Golden Apple Snail
If you go walking around a lowland pond, stream or wetland in Hong Kong, you might notice these little pink clusters of gelatinous balls hanging off the stems of water plants. But don’t be fooled by the pretty colours, as these are the egg masses of one of the worst invasive species here: the golden apple snail.
Yet another invader from North America, the golden apple snail has a very thick shell that is difficult for native predators to penetrate. It has a broad diet ranging from plants to native snails to amphibian eggs and is a voracious eater, to the point where a small number of them can quickly empty a biodiverse water body of its native species. Moreover, it can also breathe both in and out of water, allowing it to move from one water body to another, leaving a trail of slime and destruction in its wake.
While manually removing the snails and their egg masses from an area might work on a short-term, local scale, it is a strategy that is virtually impossible to perform on a large scale. So sooner or later, any snails that aren’t removed will find their way back eventually.
Red Fire Ant
You might think that invasive species can’t affect humans directly. Rest assured, you will not think that should you accidentally tread on a nest of red fire ants, which have spread all over Hong Kong from Deep Bay to Lantau to Tseung Kwan O.
These South American ants –which probably stowed away to Hong Kong in cargo shipments– are notoriously aggressive. When provoked, they will swarm all over their attacker and sting them repeatedly, creating a burning sensation that gives them their name, along with blisters and –in rare cases– chest pain, nausea and even fatal anaphylactic shock. This same swarming behaviour also allows them to attack and overwhelm prey many times their size. They have also been known to chew on electrical equipment, causing short circuits in anything from air conditioners to computers to car electrical systems.
Worse still, fire ants are extremely difficult to get rid of. Unlike many ant species, whose colonies have a single nest and queen on which their survival is dependant, fire ants have multiple nests and queens within the same colony. So even if one nest mound is destroyed, it usually doesn’t kill the whole colony.
WELL, what can be done?
Unfortunately, by the time an introduced species becomes as well established as these ones have, it is almost impossible to fully eradicate. As seen with the apple snails, manual efforts to remove them are typically just temporary measures. But it can be possible to control and prevent their further expansion.
One way to do this is to simply protect and conserve wild places. Invasive species usually gain a foothold in degraded habitats where certain native ones have already disappeared. But in healthier ecosystems, they have a harder time becoming established, as more native species can also mean more predators or competitors for them.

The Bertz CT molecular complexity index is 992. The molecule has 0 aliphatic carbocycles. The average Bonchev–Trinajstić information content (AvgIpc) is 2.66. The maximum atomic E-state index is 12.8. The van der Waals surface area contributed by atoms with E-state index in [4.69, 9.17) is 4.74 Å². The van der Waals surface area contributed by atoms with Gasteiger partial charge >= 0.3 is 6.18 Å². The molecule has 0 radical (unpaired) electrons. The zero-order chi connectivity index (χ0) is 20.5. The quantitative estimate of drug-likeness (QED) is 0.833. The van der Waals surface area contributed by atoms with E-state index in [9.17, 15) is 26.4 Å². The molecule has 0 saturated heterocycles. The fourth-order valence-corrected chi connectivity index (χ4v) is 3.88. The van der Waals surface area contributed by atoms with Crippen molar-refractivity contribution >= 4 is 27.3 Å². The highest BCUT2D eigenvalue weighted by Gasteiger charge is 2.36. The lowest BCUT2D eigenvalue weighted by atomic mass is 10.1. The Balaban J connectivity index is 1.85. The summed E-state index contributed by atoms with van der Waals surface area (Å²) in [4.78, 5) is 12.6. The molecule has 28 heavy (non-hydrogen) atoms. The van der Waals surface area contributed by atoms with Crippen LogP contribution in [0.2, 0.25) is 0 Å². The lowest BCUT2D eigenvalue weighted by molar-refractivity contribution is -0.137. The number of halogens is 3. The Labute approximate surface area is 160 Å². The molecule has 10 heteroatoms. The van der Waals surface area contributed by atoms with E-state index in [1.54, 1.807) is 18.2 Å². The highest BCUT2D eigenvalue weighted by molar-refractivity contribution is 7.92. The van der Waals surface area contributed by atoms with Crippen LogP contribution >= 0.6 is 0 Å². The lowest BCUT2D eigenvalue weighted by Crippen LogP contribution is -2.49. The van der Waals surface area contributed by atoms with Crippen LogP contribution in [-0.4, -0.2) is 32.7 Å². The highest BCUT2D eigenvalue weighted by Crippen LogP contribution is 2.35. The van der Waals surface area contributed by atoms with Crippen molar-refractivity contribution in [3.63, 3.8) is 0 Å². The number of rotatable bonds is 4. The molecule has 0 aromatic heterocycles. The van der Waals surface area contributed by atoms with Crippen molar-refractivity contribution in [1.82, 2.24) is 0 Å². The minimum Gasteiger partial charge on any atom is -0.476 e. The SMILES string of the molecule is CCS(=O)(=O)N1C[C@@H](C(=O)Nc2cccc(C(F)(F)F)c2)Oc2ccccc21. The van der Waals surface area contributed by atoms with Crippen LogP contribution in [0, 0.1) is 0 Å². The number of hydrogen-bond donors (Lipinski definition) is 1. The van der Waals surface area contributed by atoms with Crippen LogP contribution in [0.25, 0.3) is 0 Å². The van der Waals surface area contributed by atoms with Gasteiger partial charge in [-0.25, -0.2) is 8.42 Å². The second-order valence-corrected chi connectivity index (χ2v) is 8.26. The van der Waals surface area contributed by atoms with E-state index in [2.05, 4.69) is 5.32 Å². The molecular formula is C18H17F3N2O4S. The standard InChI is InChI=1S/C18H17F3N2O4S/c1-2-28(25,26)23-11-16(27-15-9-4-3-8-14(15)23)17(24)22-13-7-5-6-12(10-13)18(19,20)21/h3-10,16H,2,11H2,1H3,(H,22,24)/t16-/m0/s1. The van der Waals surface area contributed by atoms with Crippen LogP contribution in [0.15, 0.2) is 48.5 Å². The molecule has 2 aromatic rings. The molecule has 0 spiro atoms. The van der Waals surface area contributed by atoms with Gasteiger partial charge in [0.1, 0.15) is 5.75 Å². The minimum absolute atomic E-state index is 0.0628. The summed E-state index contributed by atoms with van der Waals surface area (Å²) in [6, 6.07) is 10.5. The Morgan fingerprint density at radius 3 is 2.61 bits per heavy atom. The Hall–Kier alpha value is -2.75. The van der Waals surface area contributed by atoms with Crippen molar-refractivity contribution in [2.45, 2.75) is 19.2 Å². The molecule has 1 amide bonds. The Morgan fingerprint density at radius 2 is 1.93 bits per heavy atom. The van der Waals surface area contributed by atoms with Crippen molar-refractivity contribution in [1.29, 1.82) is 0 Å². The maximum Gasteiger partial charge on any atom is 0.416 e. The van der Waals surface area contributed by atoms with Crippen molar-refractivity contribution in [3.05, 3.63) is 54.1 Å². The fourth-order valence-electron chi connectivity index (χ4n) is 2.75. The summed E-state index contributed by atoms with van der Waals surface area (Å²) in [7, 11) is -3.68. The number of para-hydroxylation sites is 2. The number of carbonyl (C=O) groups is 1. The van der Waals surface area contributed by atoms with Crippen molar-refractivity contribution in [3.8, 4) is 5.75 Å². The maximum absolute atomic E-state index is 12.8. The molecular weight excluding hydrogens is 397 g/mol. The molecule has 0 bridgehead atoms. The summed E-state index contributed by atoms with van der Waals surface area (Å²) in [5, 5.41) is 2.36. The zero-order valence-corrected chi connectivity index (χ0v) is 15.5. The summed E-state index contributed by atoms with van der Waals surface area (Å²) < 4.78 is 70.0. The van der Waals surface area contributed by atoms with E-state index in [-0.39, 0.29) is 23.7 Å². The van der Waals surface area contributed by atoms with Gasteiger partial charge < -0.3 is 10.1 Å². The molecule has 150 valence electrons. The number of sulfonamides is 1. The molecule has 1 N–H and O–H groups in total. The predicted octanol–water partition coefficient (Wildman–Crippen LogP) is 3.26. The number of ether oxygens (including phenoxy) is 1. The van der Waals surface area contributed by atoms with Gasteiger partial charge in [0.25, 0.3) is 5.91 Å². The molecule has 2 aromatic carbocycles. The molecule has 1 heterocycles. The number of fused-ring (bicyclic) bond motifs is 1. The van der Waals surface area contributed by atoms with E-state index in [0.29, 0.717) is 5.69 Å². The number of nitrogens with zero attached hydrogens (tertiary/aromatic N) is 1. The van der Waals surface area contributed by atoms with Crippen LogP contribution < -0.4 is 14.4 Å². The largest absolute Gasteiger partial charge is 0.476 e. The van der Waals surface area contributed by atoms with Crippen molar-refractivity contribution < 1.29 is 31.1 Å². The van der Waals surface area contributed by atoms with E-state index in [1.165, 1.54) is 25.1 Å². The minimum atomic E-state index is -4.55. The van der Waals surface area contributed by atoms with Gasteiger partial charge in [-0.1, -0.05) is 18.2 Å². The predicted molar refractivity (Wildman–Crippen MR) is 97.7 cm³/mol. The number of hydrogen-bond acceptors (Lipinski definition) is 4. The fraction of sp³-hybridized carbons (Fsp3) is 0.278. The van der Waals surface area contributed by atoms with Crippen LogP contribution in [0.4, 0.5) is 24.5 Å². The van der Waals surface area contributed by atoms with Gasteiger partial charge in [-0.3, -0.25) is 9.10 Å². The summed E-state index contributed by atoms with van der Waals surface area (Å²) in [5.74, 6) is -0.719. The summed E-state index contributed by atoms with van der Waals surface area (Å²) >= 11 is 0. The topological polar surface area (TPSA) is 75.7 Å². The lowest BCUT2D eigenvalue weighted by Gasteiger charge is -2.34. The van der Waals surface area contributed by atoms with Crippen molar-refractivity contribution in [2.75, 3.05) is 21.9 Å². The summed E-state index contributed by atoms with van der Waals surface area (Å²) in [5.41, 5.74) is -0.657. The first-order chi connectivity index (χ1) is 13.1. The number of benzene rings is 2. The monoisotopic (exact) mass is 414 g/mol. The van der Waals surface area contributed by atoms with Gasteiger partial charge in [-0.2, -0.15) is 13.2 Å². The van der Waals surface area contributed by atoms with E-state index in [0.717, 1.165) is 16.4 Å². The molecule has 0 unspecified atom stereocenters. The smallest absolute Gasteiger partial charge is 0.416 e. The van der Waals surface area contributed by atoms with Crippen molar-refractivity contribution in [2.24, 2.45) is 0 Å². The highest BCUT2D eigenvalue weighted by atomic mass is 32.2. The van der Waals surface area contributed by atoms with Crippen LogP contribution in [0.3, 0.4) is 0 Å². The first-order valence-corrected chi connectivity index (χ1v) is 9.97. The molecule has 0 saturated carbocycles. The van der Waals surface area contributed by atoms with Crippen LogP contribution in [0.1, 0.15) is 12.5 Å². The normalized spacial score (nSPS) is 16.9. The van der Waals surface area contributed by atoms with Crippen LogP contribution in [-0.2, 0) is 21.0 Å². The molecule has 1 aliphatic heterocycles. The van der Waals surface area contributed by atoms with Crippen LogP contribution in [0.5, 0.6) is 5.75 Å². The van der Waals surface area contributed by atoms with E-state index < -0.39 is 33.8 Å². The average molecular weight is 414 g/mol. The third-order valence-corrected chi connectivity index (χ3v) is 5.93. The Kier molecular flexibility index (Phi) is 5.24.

Everyday people can also help to monitor the spread of invasive species using the mobile phone app, iNaturalist. This app allows users to both identify any species they take photos of and (if their phone’s GPS service is on) record their location. So if the species in question is non-native to a country and in an area it has never been recorded before, it may be possible to take preventative measures before it becomes too established there. One excellent opportunity to put iNaturalist to this use is during the annual City Nature Challenge (CNC).
“Any area that has an issue with an invasive species could use iNaturalist as an entry point into understanding where it may be found. It can be an early warning system, if you like.” says Shaun Martin, CNC coordinator for Hong Kong.
Of course, the best measure against invasive species is to prevent their entry into countries in the first place, which means more stringent laws against it. Australia –a country heavily afflicted by invasive species– has strict criteria on what animals and plants can and cannot be imported. Such laws are needed on a global scale, particularly in places like Hong Kong, which has no import bans for species aside from endangered ones. There also need to be stricter rules and penalties against dumping non-native species in the wild and better education programs on the dangers of doing so.
Before you go:
For more details on policy actions to control the spread of invasive species, check out these recommendations made by the University of Hong Kong: https://www.hku.hk/press/news_detail_10182.html
Written exclusively for WELL, Magazine Asia by Thomas Gomersall